But yeah, sort of company size versus growth pattern. Right?
Fresia Jackson 21:14
Yeah. Because we actually ask for different questions around leadership, we ask if employees have confidence in the leaders, if they feel motivated by the leaders vision, if they feel like the leaders demonstrate that people are important to the company’s success. And then finally, if the leaders keep people informed about what’s happening, right, so you can kind of separate those into the first two were kind of around emotional connection, right? Like, are employees feeling motivated? And do they feel confident in the leaders? And then the final two, were more about behaviors that the leaders are demonstrating? Right? Are they keeping people informed? And are they really demonstrating that that recognition of employees, and we see the declines are actually much larger in those emotional connection ones. So the leaders are generally probably doing the same things, but as the layers of the company, the levels just get, you know, larger and larger between most employees and leaders, they aren’t able to connect as easily.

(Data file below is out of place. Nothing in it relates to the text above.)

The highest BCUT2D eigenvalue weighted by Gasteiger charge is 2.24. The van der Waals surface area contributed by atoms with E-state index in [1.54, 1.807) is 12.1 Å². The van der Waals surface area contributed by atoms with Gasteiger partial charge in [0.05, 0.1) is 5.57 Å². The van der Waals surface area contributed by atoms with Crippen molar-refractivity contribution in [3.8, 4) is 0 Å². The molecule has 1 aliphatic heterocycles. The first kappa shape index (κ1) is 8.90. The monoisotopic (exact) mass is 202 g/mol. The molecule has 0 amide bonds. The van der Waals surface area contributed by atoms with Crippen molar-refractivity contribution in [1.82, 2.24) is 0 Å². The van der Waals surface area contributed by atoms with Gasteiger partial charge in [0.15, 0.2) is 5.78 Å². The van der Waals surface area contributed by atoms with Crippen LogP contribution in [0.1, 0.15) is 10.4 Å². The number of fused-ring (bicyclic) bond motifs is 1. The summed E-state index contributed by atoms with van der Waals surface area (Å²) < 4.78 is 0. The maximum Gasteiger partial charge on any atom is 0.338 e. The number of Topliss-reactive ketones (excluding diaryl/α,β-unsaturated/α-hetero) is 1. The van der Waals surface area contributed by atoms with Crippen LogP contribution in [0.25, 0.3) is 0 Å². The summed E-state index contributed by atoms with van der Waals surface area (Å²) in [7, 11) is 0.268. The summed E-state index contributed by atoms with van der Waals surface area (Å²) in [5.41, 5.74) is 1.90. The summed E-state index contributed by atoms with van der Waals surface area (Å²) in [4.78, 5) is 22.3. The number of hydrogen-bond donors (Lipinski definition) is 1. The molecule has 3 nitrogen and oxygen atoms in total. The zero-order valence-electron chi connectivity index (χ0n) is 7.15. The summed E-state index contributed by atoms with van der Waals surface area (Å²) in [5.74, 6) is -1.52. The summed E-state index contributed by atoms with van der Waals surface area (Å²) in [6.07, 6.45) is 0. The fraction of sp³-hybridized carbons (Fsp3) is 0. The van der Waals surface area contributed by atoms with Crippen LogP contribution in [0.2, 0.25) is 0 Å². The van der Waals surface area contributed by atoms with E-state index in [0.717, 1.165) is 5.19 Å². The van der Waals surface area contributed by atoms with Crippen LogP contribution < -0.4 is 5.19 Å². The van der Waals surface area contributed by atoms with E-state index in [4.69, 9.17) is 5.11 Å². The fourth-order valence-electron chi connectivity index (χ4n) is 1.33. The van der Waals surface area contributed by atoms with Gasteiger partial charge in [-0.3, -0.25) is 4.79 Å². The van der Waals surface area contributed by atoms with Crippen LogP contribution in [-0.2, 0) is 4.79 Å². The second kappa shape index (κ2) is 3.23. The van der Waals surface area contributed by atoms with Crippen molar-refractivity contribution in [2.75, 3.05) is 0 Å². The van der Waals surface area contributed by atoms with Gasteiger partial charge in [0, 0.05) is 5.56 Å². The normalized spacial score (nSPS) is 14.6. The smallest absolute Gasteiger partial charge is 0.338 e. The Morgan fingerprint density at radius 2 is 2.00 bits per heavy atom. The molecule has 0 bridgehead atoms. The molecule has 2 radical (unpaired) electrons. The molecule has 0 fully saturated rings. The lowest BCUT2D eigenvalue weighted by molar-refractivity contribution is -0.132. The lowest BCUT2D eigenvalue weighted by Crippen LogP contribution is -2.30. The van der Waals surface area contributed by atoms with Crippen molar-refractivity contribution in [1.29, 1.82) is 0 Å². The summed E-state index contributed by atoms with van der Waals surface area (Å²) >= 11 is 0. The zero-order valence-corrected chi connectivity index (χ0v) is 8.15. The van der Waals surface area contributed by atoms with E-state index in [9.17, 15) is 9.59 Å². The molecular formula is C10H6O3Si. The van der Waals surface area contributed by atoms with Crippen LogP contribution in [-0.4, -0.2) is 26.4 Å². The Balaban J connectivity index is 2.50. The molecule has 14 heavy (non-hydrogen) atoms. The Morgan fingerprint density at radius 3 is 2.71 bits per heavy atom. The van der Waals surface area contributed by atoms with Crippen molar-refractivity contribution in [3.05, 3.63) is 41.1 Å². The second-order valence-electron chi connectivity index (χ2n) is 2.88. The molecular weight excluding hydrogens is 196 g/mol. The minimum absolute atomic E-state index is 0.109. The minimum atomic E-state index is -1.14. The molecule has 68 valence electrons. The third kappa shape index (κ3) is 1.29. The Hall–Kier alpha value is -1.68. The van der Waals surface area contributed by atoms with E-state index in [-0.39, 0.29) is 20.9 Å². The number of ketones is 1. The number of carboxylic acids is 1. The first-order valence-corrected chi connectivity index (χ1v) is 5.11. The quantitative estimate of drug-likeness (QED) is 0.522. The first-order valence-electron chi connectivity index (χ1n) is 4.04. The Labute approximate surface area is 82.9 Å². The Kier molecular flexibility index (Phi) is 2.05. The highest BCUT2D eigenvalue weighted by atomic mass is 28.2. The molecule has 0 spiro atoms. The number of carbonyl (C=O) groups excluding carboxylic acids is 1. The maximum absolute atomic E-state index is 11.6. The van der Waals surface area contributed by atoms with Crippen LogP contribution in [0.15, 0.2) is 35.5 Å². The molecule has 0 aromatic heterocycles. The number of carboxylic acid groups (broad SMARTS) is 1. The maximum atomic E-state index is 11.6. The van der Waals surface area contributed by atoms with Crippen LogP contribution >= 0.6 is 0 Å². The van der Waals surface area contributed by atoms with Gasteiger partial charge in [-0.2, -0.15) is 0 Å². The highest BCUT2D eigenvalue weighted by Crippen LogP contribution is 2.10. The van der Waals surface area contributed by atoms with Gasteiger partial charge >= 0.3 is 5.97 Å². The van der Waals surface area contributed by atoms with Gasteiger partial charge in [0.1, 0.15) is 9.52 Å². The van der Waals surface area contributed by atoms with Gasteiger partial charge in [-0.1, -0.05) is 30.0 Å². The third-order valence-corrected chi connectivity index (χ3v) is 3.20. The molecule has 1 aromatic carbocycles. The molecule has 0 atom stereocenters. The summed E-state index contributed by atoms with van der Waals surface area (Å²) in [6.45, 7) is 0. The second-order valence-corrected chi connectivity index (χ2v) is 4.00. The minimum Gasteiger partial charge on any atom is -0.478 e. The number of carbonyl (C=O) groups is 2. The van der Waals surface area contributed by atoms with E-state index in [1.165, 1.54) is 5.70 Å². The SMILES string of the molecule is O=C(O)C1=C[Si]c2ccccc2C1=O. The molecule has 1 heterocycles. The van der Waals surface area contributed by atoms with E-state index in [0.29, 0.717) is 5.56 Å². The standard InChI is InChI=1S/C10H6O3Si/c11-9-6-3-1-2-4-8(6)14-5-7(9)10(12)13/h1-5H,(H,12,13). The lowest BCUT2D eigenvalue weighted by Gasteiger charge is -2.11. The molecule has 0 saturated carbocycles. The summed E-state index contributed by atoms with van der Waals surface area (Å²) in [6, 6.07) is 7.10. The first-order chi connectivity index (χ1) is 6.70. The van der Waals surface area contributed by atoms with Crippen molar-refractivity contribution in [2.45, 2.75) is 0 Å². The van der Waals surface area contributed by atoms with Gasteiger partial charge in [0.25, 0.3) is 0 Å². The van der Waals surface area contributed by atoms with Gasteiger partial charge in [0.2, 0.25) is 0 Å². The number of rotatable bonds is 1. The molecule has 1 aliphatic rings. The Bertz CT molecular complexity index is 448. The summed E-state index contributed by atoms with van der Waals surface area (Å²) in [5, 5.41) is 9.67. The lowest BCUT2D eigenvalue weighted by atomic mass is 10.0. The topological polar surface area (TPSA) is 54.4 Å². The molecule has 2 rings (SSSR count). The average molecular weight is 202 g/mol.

I just want to say it’s interesting, too, that the keeping people informed, it really ties back to some of the pitfalls of you know, being in a growth organization, right? Was that, you know, enablement, right? You said, the lack of information, lack of understanding kind of where things are going. So it’s pretty important, regardless of the size of company are in.
Fresia Jackson 22:47